Designing the unnoticeable
The Sound and Music Computing group at KTH kindly welcomes you
all to the sixth Sound and Music Interactions seminar.
Time: Tue 2021-01-26 15.00
Location: Online via Zoom
Participating: Martin Ljungdahl Eriksson
Title: Designing the unnoticeable
A growing number of organizations are moving from traditional fixed open-plan offices towards more open and collaborative workplaces, so called flex or activity-based offices. The basic idea behind flex-offices and activity-based offices is that there is not one fixed workplace for each individual as in traditional offices such as individual offices and open plan offices. Rather there are common workplaces accustomed to different purposes available to all employees to choose from based on current activity.
Open plan offices in general are ranked lowest regarding health and productivity when comparing different office types and it is primarily our ability to stay focused due to noise distractions that is affected, not our health in a short-term perspective. The main source of noise interference in office environments is overhearing co-workers talk. However, talk is not just a problem in open landscapes; it also constitutes the ground for knowledge sharing and ease of direct communication between employees. This poses a challenge when designing and planning the acoustic environments as contrasting needs must be met.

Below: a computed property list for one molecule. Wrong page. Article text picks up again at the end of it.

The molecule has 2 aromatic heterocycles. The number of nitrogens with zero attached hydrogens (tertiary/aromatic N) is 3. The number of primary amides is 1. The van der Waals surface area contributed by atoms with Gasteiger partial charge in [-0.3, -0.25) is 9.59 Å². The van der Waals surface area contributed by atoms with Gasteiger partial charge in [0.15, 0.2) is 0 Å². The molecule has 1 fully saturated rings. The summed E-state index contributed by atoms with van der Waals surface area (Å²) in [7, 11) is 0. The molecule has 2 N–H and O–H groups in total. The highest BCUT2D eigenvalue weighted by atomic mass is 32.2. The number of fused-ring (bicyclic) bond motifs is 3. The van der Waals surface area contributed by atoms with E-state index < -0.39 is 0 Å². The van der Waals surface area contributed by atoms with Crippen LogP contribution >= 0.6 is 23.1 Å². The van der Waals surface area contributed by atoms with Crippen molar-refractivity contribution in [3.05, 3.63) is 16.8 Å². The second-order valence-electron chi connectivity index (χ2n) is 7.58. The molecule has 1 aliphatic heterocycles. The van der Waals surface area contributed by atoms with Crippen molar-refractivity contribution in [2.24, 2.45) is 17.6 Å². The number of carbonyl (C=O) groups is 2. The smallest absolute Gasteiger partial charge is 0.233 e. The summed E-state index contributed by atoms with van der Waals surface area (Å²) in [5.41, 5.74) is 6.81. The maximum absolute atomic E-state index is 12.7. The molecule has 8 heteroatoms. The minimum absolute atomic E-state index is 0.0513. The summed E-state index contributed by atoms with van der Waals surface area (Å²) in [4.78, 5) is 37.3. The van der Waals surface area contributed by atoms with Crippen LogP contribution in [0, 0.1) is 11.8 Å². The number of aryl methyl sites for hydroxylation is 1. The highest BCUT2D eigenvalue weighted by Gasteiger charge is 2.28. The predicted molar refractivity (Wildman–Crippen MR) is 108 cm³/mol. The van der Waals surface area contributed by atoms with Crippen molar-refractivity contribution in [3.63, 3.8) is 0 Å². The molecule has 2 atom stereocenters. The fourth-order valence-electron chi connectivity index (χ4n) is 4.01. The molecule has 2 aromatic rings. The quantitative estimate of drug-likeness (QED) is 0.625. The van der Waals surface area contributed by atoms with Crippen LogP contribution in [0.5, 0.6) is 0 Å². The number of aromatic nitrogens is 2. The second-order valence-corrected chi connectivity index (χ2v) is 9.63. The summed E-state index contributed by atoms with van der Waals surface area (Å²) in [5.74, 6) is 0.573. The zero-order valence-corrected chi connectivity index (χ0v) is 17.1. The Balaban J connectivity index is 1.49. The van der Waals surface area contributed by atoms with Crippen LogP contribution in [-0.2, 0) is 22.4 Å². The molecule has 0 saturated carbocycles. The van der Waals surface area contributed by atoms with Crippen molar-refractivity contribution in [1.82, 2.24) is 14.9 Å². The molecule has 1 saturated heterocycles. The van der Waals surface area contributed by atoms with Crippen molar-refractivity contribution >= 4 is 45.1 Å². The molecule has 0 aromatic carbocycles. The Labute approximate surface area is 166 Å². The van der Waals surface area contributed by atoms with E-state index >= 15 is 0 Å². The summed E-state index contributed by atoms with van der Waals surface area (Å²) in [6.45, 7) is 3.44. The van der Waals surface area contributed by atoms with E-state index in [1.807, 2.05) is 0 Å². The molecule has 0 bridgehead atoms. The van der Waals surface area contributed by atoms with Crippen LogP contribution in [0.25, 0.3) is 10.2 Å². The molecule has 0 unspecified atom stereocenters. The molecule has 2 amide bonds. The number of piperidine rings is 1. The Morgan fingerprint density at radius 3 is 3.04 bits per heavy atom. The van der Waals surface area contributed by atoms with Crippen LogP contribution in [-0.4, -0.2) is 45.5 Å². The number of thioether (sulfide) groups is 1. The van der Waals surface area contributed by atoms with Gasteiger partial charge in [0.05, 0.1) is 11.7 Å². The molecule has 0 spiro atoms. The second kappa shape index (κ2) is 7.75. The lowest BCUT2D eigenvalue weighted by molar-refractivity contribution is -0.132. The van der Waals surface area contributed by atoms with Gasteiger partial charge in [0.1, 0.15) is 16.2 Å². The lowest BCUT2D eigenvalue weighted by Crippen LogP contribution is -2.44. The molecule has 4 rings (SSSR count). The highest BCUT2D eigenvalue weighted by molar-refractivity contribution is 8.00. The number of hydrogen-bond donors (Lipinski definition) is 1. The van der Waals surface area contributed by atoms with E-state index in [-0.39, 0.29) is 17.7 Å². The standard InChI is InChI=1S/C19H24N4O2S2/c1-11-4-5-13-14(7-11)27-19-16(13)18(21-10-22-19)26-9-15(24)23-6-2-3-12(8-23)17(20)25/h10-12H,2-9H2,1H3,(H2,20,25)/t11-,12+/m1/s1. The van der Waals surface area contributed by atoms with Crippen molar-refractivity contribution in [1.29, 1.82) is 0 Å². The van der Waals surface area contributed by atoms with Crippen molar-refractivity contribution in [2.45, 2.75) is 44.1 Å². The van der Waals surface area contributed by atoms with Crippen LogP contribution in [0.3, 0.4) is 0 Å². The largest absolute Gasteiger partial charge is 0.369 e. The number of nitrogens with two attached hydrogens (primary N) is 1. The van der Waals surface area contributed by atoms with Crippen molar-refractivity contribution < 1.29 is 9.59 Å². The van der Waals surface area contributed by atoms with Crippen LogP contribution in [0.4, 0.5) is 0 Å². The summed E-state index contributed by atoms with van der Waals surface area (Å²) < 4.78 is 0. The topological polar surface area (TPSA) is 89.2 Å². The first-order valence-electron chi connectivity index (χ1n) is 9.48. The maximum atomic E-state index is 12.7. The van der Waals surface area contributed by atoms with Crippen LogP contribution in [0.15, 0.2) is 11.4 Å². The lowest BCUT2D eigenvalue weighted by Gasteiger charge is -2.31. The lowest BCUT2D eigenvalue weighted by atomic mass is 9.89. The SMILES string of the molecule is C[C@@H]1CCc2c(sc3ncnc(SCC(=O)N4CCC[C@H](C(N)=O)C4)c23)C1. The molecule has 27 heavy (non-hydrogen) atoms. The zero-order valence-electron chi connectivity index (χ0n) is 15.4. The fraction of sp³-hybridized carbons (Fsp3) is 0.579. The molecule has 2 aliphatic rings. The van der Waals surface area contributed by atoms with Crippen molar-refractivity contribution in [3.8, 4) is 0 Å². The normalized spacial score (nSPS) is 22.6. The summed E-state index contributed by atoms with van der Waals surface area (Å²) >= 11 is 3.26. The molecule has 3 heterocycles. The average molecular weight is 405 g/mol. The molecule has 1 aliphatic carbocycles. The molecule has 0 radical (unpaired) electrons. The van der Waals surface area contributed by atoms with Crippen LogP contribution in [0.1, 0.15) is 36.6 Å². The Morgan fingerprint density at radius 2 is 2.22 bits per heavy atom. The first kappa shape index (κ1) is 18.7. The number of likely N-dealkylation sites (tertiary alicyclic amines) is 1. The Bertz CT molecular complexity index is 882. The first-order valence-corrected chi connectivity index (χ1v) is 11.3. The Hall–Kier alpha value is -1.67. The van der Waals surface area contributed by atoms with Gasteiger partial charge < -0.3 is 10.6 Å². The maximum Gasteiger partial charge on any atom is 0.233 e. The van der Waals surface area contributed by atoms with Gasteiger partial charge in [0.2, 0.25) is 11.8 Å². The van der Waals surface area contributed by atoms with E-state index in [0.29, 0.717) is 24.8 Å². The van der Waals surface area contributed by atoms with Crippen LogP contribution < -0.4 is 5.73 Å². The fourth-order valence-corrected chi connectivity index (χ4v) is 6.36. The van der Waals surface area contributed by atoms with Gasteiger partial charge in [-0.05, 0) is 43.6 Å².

To address this challenge, I introduce in my PhD-thesis the concept of My Sound Space. A micro-space in which the user is embedded by a semi-transparent sound environment. This is achieved through design of a personalized sound system which alters the sound environment based on 1) the users biometrical values gained from wearables and 2) based on the surrounding sound environment. The user also has the possibility to control the sound environment through a mobile application.
In my research I explore how to design the unnoticeable, I.e., background sounds fulfilling the purpose of not being actively listened to. Furthermore, how an active acoustic design approach influences the users work situation. It includes the user’s ability to focus in an individually designed sound environment and whether the users consider individual control of the sound environment in the workplace being preferable.
Martin Ljungdahl Eriksson is a third part PhD candidate at University West and Edsbyn Senab in informatics with specialization in work integrated learning. He focuses his research on how to use sound as personalized design elements to influence experiences and behaviors. He is also consulting for Kantar Sifo as a sonic strategist developing guidelines and insights for brands and organizations in acoustic design, sonic branding and voice and music supervision.
The seminar will be given online via Zoom. Contact the organizer to ask for the link.